Remainder of school year canceled


LEDGER – The 2019-2020 school year is over in North Carolina.

Gov. Roy Cooper announced at a news conference Friday that K-12 schools in North Carolina will remain closed for the rest of the school year as the state continues its battle with COVID-19.

The governor decided to cancel the rest of the school year after extending the state’s stay-at-home order until May 8 and unveiling a three-phase plan to reopen North Carolina at a Thursday, April 23, news conference.

Students were set to go back to school on May 15 but instead will continue remote learning from home.

“Closing schools for the remainder of the year was very sad,” said Chad Calhoun, superintendent of Mitchell County Schools. “We miss our students and wish we were back in school. I know this is a health and not an educational decision, though, and respect the decision. We look forward to the day we can get all students back in school.  

Cooper praised teachers at his Thursday briefing for their ability to adapt.

“I am so proud of our teachers, teacher assistants, cafeteria workers, bus drivers, our parents, people who are working so hard to make sure that children can get as much remote learning as they can get,” he said.

Mitchell High School Principal Mark Woody said when he heard students would not return to school this year, the most disappointing part was knowing seniors have already had their last day of school at Mitchell.

“There are so many events that are held at school that have become a tradition for our seniors,” Woody said. “There are experiences that you look forward to having with students as they complete their high school careers with the administration, faculty and staff that we will not get to enjoy with this senior class.” 

Harris teacher Stephanie Warren said students not returning to class not only affects her as a teacher but also as a parent.

“I have a senior and an eighth-grader,” Warren said. “There was so much in such a short amount of time. I think it was in one week they lost spring sports, they lost FBLA, eighth-grade prom and maybe even their eighth-grade graduation, we don’t know at this point. They lost pretty much a whole semester. And I think a lot of the focus has gone on seniors, obviously, but I think we forget about those eighth-graders. For some of these kids, they won’t play sports again. Some of those kids won’t make it to their junior year of high school for various reasons. So, I think in that week where everything was canceled pretty much, it was just one more thing after another. That was the hardest week I think I’ve ever taught.”

Draft legislation that would waive certain tests for this school year and allow school districts to start next school year as early as Aug. 17 is being sent to the House.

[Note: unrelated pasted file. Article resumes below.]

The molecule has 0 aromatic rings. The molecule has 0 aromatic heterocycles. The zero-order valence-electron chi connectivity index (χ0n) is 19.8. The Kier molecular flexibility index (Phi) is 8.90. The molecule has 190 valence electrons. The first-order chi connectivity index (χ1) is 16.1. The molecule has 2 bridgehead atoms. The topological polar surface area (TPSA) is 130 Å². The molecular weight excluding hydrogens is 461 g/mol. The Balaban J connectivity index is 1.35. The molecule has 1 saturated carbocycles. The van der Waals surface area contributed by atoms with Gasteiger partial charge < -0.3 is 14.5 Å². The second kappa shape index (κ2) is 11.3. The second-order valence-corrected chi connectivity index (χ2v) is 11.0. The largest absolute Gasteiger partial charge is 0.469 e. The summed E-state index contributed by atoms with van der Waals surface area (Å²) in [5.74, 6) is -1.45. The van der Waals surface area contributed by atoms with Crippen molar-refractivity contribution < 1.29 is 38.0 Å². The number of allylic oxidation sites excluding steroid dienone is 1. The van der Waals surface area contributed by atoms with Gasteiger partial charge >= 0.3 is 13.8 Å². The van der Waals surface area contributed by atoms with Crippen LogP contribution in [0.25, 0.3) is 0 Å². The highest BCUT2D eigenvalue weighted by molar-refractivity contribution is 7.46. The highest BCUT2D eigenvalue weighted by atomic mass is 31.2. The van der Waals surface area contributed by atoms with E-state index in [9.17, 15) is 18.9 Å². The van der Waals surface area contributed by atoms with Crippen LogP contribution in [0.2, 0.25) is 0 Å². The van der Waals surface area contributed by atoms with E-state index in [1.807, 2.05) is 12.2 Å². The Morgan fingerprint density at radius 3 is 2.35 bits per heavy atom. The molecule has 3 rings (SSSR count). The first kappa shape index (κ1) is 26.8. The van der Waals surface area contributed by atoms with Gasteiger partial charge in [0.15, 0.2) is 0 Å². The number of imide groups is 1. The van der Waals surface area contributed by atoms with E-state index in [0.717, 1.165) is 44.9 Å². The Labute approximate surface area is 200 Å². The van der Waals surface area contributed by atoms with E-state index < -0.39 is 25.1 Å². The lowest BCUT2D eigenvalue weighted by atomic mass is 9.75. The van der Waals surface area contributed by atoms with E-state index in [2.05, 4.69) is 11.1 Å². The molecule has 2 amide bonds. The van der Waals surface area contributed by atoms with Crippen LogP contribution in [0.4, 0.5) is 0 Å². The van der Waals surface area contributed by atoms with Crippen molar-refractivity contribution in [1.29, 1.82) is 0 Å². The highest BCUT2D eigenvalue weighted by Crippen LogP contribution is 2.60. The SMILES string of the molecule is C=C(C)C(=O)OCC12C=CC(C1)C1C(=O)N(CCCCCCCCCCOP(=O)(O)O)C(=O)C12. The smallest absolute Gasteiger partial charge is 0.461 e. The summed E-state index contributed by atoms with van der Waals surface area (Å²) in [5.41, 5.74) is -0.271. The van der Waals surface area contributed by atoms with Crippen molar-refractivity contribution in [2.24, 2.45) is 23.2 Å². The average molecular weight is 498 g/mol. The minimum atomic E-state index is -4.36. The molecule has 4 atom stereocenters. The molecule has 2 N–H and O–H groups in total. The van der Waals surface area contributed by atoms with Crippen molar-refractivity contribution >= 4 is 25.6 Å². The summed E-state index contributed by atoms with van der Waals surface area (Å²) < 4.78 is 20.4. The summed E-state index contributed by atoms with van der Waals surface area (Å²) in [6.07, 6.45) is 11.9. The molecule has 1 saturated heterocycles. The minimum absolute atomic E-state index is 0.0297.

Mitchell County Schools Superintendent Chad Calhoun: “Educational opportunities by law have to be equitable. I knew with limited internet in some rural areas, this would be difficult to achieve. We have worked hard trying to get ‘Hotspots’ to send out to parents, staff and communities to give everyone access if possible. It would be challenging to assign grades this year with not everyone having the same opportunity with internet and remote access. Our teachers have done an excellent job preparing and delivering remote education. Our staff has also done an outstanding job feeding students and checking on their well-being. From what I am hearing from the Governor and the Department of Public Instruction, there could be many different things in place next year. Student safety has been and will always be the No. 1 priority. We will follow all guidelines recommended by our national, state and local health officials. We also will follow the educational plan that will be released by DPI soon to provide the best education possible for our students. Our students are our No. 1 priority and we love and miss them.”

Tracy Deyton, Mitchell High School: “Teachers are professionals at ‘making do.’ We make do without budgets or funding, materials, time, etc. But we’ve never had to make do without students in our classrooms. It is difficult to explain the emptiness and worry we feel. We never take lightly that for some of our kids’ school is the place where they feel most safe. That’s what keeps me awake at night. Are our kids safe? Are they fed? Seeing them every day is something I’ll never take for granted again, and we’re preparing for them to be back at school. That keeps us going.”

Ed Duncan, Mitchell High School: “It’s definitely historic. It’s disappointing to be living through such a unique period and not having a chance to talk about it with students. I’m optimistic we will come out of this with a strengthened sense of community and appreciation for the people around us who make up the daily fabric of our lives.”

Zack McCartha, Mitchell High School: “School closing for the remainder of the year was heartbreaking. The thought of not seeing my students in class again this year has been disappointing. I hate it for our seniors, in particular. Next school year can’t get here soon enough.”

Chris Hollifield, Harris Middle School: “For me, it was going to be my last class. So, it’s just been devastating thinking about everything I didn’t get to do with them.”

Sam Sirois, Harris Middle School: “It’s just that sense of completion and closure. This is the last chance that we’ll get to see them. We were so hoping to be able to come back, at least, for a couple of days or something before the end of the year to have that wrap up and that closure. And for me, I’m a very touchy-feely person; I’d hug them all before they go off to high school. And also, to celebrate everything they have done in middle school because they have accomplished a lot. It’s just tough. It’s so tough. And yes, we meet with them online, but it’s just not the same. It’s not the same interpersonal interaction. It’s just not the same.”